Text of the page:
Expanded Role for Bisphosphonates in Metastatic Breast Cancer

February 1, 1997
Oncology NEWS International, Oncology NEWS International Vol 6 No 2, Volume 6, Issue 2

SAN ANTONIO--Bisphosphon-ates are indicated in patients with established bone metastases from breast cancer or myeloma, to reduce skeletal complications, Alexander H.G. Paterson, MD, said at a minisymposium held in conjunction with the San Antonio Breast Cancer Symposium.

SAN ANTONIO--Bisphosphon-ates are indicated in patients with establishedbone metastases from breast cancer or myeloma, to reduce skeletal complications,Alexander H.G. Paterson, MD, said at a minisymposium held in conjunctionwith the San Antonio Breast Cancer Symposium.

Furthermore, he said, data now suggest that bisphosphonates may be ableto prevent the development of bone metas-tases in patients with advancedbreast cancer and possibly prevent bone loss in patients who have earlymenopause as a result of chemotherapy.

Dr. Paterson, professor of medical oncology, University of Calgary,Baker Cancer Centre, Alberta, described his experience with clodronatein advanced breast cancer, while Gabriel N. Hortobagyi, MD, of M.D. AndersonCancer Center, reported on the use of pamidronate (Aredia) in these patients.

Dr. Paterson's 1992 randomized placebo-controlled study of 173 patientswith metastatic breast cancer established the efficacy of clodronate inpreventing skeletal complications. Those patients receiving clodronatehad a significant reduction in episodes of hypercalcemia and skeletal-relatedevents, including vertebral fractures and radiation therapy for bone pain.

In a new study, published this year, Dr. Paterson's group showed thatthe agent appears to prevent the growth of bone metastases. Women withrecurrent breast cancer but no evidence of bone metastases at trial entrywere randomized to placebo (67 patients) or oral clodronate (66 patients),1,600 mg/day for three years.

The results clearly showed a reduction in the incidence of skeletal-relatedevents in the clodronate group and a trend toward a reduction in the diagnosisof new bone metastases in the clodronate group.

Dr. Paterson said that the results regarding prevention of new bonelesions were not conclusive because the study was small and compliancewas a problem. "Many of the patients just gave up swallowing theirpills as their disease progressed," he said.

The most recent randomized trial of clodronate, started in 1991, hasjust completed accrual of more than 1,000 patients with operable stageI-III breast cancer receiving either chemotherapy or hormonal therapy.He reported early data on a subset of patients undergoing bone mineraldensity studies at the Calgary center and the Royal Marsden Hospital, London.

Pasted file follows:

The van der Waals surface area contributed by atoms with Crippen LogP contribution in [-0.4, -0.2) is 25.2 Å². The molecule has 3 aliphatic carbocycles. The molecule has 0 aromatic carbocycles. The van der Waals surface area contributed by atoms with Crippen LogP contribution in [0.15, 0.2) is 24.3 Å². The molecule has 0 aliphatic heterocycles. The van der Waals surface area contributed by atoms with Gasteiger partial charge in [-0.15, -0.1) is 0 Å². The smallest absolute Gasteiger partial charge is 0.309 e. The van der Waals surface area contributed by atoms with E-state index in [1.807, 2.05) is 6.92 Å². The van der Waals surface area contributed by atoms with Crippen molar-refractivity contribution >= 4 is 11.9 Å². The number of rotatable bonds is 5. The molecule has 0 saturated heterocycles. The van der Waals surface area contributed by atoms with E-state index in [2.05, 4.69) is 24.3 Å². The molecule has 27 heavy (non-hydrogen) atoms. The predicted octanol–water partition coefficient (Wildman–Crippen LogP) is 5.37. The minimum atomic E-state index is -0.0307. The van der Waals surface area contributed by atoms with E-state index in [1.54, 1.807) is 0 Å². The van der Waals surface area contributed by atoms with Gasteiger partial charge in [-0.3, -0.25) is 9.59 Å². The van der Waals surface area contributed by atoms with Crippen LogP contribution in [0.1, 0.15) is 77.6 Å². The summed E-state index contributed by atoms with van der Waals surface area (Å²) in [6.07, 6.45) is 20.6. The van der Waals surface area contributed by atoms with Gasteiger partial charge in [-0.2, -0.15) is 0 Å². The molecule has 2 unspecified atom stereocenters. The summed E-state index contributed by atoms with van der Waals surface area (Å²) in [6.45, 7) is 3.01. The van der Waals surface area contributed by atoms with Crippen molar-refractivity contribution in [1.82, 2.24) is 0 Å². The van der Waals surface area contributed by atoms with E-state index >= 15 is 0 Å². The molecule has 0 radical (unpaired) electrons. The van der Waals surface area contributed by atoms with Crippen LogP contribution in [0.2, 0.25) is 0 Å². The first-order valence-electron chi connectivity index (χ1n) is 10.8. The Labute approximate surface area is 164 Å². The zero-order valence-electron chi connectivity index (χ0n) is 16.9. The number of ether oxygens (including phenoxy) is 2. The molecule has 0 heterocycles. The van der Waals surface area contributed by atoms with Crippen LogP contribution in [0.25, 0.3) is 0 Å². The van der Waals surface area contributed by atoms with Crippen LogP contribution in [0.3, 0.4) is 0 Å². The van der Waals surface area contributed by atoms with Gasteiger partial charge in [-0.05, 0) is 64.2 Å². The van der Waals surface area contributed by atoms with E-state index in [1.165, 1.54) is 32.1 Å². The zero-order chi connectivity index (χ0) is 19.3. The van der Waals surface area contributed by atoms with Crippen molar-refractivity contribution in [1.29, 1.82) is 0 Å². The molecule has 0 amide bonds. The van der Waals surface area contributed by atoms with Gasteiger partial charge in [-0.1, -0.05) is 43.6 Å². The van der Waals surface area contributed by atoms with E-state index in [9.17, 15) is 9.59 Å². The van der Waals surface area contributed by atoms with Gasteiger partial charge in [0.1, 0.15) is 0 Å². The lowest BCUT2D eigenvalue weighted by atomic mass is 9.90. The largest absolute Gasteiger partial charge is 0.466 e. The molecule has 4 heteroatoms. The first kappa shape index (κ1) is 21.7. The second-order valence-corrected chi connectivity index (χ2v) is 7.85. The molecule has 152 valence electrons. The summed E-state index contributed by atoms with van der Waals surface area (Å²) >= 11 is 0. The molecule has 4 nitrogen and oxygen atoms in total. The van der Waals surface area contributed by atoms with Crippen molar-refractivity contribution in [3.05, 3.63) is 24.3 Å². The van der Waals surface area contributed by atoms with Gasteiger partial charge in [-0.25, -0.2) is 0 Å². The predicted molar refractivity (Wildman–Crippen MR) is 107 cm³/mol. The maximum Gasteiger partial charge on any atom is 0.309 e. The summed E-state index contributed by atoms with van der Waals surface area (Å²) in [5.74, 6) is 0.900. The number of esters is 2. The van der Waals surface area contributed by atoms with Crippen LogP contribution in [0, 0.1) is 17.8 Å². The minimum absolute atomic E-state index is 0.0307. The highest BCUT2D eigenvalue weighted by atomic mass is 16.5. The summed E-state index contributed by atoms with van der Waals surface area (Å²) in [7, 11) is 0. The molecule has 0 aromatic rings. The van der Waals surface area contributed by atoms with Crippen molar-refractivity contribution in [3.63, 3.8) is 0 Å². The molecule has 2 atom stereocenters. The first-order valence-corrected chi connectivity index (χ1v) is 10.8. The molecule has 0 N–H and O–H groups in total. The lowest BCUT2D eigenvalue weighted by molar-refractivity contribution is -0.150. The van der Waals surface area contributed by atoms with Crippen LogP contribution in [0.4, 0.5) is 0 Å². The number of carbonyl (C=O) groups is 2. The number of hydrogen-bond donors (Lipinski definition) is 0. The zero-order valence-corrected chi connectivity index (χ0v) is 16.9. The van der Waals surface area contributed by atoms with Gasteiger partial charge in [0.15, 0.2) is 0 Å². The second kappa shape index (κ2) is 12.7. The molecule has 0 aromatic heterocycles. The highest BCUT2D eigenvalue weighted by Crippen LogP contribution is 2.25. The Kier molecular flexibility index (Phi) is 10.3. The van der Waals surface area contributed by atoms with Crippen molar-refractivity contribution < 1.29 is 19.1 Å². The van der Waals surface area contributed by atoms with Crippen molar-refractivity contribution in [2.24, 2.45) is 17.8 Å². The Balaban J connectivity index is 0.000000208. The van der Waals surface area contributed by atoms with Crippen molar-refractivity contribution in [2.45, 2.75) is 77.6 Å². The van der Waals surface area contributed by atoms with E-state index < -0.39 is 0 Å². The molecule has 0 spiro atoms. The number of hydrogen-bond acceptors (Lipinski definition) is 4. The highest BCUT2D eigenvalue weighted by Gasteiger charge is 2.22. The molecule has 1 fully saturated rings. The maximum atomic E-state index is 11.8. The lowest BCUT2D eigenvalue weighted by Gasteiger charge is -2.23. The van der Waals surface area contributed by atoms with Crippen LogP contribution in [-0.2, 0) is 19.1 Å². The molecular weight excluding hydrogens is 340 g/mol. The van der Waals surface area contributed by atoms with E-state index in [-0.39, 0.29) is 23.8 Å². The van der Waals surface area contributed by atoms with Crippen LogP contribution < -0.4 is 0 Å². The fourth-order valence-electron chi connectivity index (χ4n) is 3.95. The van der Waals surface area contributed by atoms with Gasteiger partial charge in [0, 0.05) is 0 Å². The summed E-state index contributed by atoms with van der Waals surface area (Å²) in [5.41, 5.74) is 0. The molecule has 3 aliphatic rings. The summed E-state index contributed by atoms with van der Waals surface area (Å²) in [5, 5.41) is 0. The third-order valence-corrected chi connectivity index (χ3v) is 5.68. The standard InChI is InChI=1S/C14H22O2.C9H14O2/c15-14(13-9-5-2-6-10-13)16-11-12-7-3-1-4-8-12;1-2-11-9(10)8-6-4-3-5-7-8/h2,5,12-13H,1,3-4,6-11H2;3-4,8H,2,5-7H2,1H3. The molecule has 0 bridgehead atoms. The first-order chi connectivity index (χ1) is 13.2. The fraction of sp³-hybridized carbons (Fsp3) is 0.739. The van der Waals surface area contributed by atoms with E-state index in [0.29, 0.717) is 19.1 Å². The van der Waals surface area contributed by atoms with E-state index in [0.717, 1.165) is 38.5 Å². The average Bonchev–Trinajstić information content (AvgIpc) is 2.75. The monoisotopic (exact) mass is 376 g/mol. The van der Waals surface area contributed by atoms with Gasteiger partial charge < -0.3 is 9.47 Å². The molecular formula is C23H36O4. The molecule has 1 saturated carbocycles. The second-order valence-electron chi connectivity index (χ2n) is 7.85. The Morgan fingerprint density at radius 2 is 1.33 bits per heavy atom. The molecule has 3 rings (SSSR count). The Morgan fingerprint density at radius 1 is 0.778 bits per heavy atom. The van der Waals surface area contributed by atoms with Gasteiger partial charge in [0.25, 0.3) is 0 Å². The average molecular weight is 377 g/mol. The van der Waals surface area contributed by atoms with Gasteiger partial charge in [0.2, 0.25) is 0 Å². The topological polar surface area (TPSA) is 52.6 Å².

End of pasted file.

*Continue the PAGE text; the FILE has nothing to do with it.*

Bone mineral density was measured before entry and at one, two, andthree years. At two-year follow-up of over 300 patients, the clodronatepatients had reduced bone resorption, compared with the placebo patients.

In premenopausal patients, most of whom were receiving chemotherapy,all patients had bone loss at one- and two-year follow-up, but the rateof loss was reduced in the clodronate patients. In the tamoxifen (Nolvadex)-treatedpostmenopausal patients, tamoxifen provided some protection against boneloss, but the placebo patients still showed a slight loss of bone at oneyear whereas the clodronate patients had a gain in bone density.

Pamidronate Study

Speaking for the Aredia Breast Cancer Study Group, Dr. Hortobagyi updatedthe recently published multicenter study of intravenous pamidronate versusplacebo in 754 patients with metastatic breast cancer and lytic bone lesionsreceiving chemotherapy (protocol P19) or hormonal therapy (protocol P18)as their primary cancer treatment.

Pamidronate, 90 mg administered over two hours, was given monthly tothe hormonal therapy patients and every three or four weeks to the chemotherapypatients, depending on their treatment schedule. Observation periods wereat 12 and 24 months.

The main endpoint was the total number of skeletal-related events, includingpathologic fractures, spinal cord compression, radiation for pain reliefor to treat or prevent pathologic fracture, surgery to bone, and hypercalcemiaof malignancy.

Because bisphosphonates are a well-established treatment for hypercalcemiaof malignancy, the data were analyzed both with and without hypercalcemicepisodes, to ensure that any benefits seen with pamidronate were not restrictedto hypercalcemia.

There were significant numerical differences in the number of skeletal-relatedevents, with fewer events in the pamidronate-treated group in both protocols,Dr. Hortobagyi reported. Pam-idronate was also clearly favored in termsof the other endpoints, including proportion of skeletal-related events,morbidity rate (number of skeletal-related events divided by time in years),time to first skeletal-related event, pain relief, and analgesic use. Therehave been no differences in survival to date.